The #BookTok effect: reading in a digital age

People are finding book reccomendations at the library, from friends... and on TikTok

Peace signs and personal interests: Matthew Powell, left and his friend Brian Chung, right, inside Stan Grad on the SAIT campus in Calgary on Monday, February 5, 2024. Powell and Chung are business students at SAIT. (Photo by Pearl Nkomo/The Press)

Reading books is a fundamental part of people’s day-to-day lives — whether it’s realized or not — in the digital age.

An article published by SEO-Writer found that 23 per cent of Canadians read over 20 books in 2022.

With the rise of social media hashtags focused around readers and their interests, that number to expected to rise.

Over the summer, BookTok – a subcommunity of TikTok focused on reading  – saw a huge rise in interactions after several scandals went viral. Among these scandals is the collapse of the relationship between NHL team Seattle Kraken, and TikTok user Kierra Lewis, a ‘BookTok-er’ who specialized in recommending sports romance books — particularly hockey romances.

The team and Lewis had a symbiotic relationship for a while, with Lewis being invited to hockey games and practices, but ultimately this relationship eroded when Lewis’ posts – which often featured explicit language around the players and their looks – caused a player’s wife to speak out about boundaries.

Many ‘BookTok-ers’ either sided with Lewis, or stated that they were not a part of the incident and that it wasn’t representative of BookTok as a whole.

Is BookTok just a hashtag on TikTok for people to discuss books? Or is it something more indicative of what people are using to find their books?

Malikai Woode, a University of Calgary film student, talked about their own experience with BookTok when interviewed in Kensington near a local bookstore, Pages on Kensington.

Gems and Genres: Malikai Woode outside Higher Gem Market in Kensington Calgary on Friday, February 2, 2024. They are a film student at the University of Calgary. (Photo by Pearl Nkomo/The Press)

“Most of what I’ve seen of BookTok is either people who are just genuinely discussing books and then there’s all of the creators who make sounds or videos that play to the more spicy sides of people’s book interests,” said Woode.

“I’m not so much sure about genres,” they continued. “I’m very picky on what creators on TikTok I follow and what-not. I’ve definitely run into the more consensual romance (books). Far from a lot of the romances that most people read, where authors are taking consent seriously, and expressing how mental health and trauma present in a genuine setting rather than these tokenized ideas of what that [consensual sexual relationships] look like.”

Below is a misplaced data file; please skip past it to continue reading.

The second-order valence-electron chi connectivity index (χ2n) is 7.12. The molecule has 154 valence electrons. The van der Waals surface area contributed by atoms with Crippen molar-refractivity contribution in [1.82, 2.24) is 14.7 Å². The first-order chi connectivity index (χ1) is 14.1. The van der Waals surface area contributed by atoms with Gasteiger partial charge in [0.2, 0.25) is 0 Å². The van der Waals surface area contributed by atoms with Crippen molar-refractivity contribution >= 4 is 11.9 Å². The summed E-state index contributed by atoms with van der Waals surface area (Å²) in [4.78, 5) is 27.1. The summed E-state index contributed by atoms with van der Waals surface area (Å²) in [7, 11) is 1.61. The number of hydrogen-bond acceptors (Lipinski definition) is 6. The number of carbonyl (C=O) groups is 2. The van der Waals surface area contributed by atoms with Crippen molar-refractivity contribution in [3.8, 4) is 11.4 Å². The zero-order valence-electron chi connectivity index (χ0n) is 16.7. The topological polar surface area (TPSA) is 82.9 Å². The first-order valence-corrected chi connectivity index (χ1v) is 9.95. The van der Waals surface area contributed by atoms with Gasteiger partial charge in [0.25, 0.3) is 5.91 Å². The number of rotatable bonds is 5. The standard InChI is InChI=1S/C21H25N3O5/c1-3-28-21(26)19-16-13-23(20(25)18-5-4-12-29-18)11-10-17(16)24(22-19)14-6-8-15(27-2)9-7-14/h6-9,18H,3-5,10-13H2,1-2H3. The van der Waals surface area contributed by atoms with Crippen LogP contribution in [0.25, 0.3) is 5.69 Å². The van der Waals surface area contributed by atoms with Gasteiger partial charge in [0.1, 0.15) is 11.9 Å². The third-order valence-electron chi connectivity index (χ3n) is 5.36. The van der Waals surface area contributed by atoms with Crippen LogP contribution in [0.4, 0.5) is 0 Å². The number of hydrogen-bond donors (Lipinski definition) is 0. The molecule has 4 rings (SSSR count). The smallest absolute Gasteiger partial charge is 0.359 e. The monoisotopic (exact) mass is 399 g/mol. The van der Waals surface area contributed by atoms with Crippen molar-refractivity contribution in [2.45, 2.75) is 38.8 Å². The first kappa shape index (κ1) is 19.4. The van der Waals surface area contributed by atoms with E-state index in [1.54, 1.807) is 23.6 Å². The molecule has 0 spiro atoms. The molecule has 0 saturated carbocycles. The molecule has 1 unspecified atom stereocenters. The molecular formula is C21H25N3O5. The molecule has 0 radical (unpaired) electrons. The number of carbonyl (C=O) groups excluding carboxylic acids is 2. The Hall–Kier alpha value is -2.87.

For other people, their experience with BookTok and the book side of social media is limited to none.

“I’ve come across it, you know, going through TikTok and Instagram, I’ve come across the hashtags and stuff,” said business student Matthew Powell. “I also follow a few creators who do talk about books, but it’s more for other interests than other topics. I’m not really big into that section – BookTok, specifically.”

For some students, reading isn’t something they do unless they have to. For Dhairya Dave, a petroleum engineering student, reading is something he only does for class. His interaction with the book side of social media is limited as well.

“I’m not really a geek when it comes to the books,” said Dave. “I do use social media. But I’m not really a big fan of going through books, because that’s the kind of interest that you are supposed to develop when you are young. Once you start to grow up, you just start to lose touch with that and you just start to consume the content which consumes less time. Like videos and stuff.

“With the books and all, I think it’s going to take more time.”

Fabiana Abril, a bachelor of science student, shared similar sentiments.

“I don’t really read,” she said laughing while looking at her friend, “But when I have, I find my books in the library.

“I really like novels, that’s sort of my niche. If I have to read that’s the genre of books that I’ll read.”

For other students, their love of reading has brought them to interesting places.

“When it comes to books and finding the best books possible, I usually go towards classics and books that have their reputation precede them, so I don’t typically gain my next book from sources like social media,” said electrical engineering student Christ Dowsett. “But you know, I’d be open to it.

“A good book is a good book, no matter how.”

Smiling Faces: Chris Dowsett inside Johnson Cobbes on the SAIT campus in Calgary on Monday, February 5, 2024. He is a petroleum engineering student at SAIT. (Photo by Pearl Nkomo/The Press)

When asked about his knowledge of the romance genre, Dowsett says, “Truthfully, I don’t read a lot of fiction. I can read more non-fiction, but if I were to read fiction, it probably wouldn’t be romance.

“For dark romances? It’s going to be in the fiction sphere and then it’s going to have some kind of set of conflicts. Maybe something that’s an antagonistic conflict or something like that.”

Overall, books and reading are something that people interact with daily. Maybe you find all your book recommendations on BookTok, maybe you go to the library to find them.

Ultimately, what you read is up to you.

About Pearl Nkomo 4 Articles
As a news reporting and communications major in the journalism program at SAIT, Pearl Nkomo is working as a writer for The Press in 2024.